3,671 posts, read 4,803,312 times
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It sounds like your biggest problem is going to be the sunshine. No your not going to get nearly as many sunny days as San Diego or AZ (more like half the sunny days tbh) if that's a deal breaker then I'll say wait for another opportunity in a sunny place like New Mexico or something. If your not going to be in Detroit any longer than a few years then come get your money. 300 days of sunshine will always be waiting on you in Cali or wherever.

As far as safety goes, stop listening to nonsense. There's roughly about 3 million people living south of 696 which is the entire Wayne county and a sizeable chunk of Oakland and Macomb counties. Most of the communities are safe, every city has crime stats online if your interested and you can compare it to where you live now and see if you think you will be comfortable there. Royal Oak for example has crime rates at national average last time I checked. Your unlikely to be a victim of a crime during your 5 year stay if you living in a safe community (which you have plenty to choose from) and not involved in any activity that can put you in danger.
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Old 06-08-2017, 05:49 AM
 
Location: Metro Detroit
1,786 posts, read 1,932,106 times
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Quote:
Originally Posted by taylor-2017 View Post
I worry about car theft and home invasion, specifically. I had heard car theft is prevalent prior to visiting. While at the hotel when watching the local news there was a story of a vehicle taken from a man's driveway which reinforced this fear. Is auto theft the reason for the high car insurance rates?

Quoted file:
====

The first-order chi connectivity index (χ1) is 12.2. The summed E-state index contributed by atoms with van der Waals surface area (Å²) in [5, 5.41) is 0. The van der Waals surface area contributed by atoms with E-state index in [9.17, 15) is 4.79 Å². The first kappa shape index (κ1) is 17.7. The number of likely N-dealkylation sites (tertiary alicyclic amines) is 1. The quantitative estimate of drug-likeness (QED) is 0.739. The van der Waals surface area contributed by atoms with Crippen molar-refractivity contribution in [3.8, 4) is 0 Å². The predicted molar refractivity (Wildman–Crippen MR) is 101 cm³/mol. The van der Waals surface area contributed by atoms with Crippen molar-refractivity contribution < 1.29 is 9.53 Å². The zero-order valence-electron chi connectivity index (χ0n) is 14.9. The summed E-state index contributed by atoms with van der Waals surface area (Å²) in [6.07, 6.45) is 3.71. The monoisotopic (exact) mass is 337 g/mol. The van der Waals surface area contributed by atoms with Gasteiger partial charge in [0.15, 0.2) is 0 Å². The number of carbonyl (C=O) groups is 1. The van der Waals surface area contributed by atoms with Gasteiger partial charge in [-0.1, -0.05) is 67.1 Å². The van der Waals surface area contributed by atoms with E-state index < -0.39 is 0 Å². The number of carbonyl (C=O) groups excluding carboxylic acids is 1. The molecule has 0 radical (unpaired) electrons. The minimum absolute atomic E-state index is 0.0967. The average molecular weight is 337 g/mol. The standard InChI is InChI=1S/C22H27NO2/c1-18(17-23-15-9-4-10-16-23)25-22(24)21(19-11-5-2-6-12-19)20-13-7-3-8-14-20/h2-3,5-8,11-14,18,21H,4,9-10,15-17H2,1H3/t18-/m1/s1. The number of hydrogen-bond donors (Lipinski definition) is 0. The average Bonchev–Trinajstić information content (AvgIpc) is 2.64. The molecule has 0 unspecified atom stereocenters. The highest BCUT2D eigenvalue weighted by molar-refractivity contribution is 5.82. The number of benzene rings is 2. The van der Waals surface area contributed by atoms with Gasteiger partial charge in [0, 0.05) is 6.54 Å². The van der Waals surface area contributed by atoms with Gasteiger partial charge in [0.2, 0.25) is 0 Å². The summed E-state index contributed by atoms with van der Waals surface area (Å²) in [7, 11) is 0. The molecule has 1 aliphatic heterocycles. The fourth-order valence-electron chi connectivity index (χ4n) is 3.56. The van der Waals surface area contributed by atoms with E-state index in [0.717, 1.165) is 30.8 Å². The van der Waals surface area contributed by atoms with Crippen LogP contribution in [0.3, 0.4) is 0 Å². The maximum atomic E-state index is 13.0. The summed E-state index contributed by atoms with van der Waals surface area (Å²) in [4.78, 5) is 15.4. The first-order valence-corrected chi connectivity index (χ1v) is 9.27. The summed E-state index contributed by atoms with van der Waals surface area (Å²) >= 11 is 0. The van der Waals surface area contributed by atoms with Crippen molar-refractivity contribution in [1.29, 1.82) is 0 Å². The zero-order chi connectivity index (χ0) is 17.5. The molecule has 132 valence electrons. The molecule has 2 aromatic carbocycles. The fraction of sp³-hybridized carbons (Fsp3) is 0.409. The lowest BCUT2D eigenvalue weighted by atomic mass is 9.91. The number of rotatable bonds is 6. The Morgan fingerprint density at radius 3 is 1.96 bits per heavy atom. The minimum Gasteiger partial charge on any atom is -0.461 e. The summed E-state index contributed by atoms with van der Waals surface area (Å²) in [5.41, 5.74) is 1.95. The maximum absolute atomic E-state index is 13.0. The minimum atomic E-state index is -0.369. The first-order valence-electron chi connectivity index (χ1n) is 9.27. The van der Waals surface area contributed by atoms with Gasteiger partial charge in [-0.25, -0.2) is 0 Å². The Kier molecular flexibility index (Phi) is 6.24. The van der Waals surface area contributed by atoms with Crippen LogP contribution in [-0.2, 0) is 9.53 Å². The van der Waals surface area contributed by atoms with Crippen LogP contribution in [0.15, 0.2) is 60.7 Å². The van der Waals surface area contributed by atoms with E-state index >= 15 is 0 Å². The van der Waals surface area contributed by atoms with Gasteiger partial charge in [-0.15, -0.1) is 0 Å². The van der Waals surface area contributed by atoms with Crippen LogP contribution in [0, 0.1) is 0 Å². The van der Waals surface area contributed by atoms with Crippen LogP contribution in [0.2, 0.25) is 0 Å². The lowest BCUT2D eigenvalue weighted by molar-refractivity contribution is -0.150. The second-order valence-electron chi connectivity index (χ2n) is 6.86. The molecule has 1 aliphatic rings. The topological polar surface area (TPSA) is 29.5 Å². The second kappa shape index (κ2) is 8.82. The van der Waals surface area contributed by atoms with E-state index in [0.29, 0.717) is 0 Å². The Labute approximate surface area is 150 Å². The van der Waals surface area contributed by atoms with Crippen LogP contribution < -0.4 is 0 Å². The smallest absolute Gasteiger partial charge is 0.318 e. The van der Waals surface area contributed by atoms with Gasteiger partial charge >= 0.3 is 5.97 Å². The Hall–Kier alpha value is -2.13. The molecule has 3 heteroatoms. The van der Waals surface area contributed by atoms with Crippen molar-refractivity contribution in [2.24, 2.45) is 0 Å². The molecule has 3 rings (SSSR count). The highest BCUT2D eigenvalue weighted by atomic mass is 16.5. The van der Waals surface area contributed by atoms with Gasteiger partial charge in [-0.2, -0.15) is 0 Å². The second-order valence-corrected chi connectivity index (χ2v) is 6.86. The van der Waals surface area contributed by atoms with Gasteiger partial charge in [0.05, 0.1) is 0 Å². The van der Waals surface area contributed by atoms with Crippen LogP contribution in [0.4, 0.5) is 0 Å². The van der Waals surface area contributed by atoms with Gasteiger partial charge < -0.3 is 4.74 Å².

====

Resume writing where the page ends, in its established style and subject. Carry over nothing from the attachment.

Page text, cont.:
I don't anticipate being in Detroit Metro any longer than 5 years so I doubt we will be around for any road improvements.
The City of Detroit has lower auto theft rates than San Francisco and Salt Lake City - not exactly hotbeds of crime. That's the city. The suburbs are far lower (outside of the usual suspects of Inkster/HP/Pontiac). Auto theft in the suburbs is pretty rare, but if you're going to paint your picture of life in a metro of 4.5 million people based on a single news story I don't anticipate that I'm going to change your mind.

Yeah, cars get stolen every day and night. There are 4.5 million people here. What you're concerned with is how high is the risk of my car being stolen if I live in or around Troy, and the answer to that is that the risk is much lower than average for the United States. According to City-Data's crime statistics for Troy, MI, the average "Crime Index" in the United States is 286.7, (lower is better, higher is worse). Troy has a crime index of 102.3 - Royal Oak comes in at 87.9 Seriously, it's very safe here. If those statistics don't convince you, I don't know what will (see embedded links for yourself).

And based on the amount of construction happening as we speak, you'll see improvements of a few significant roads by this Fall.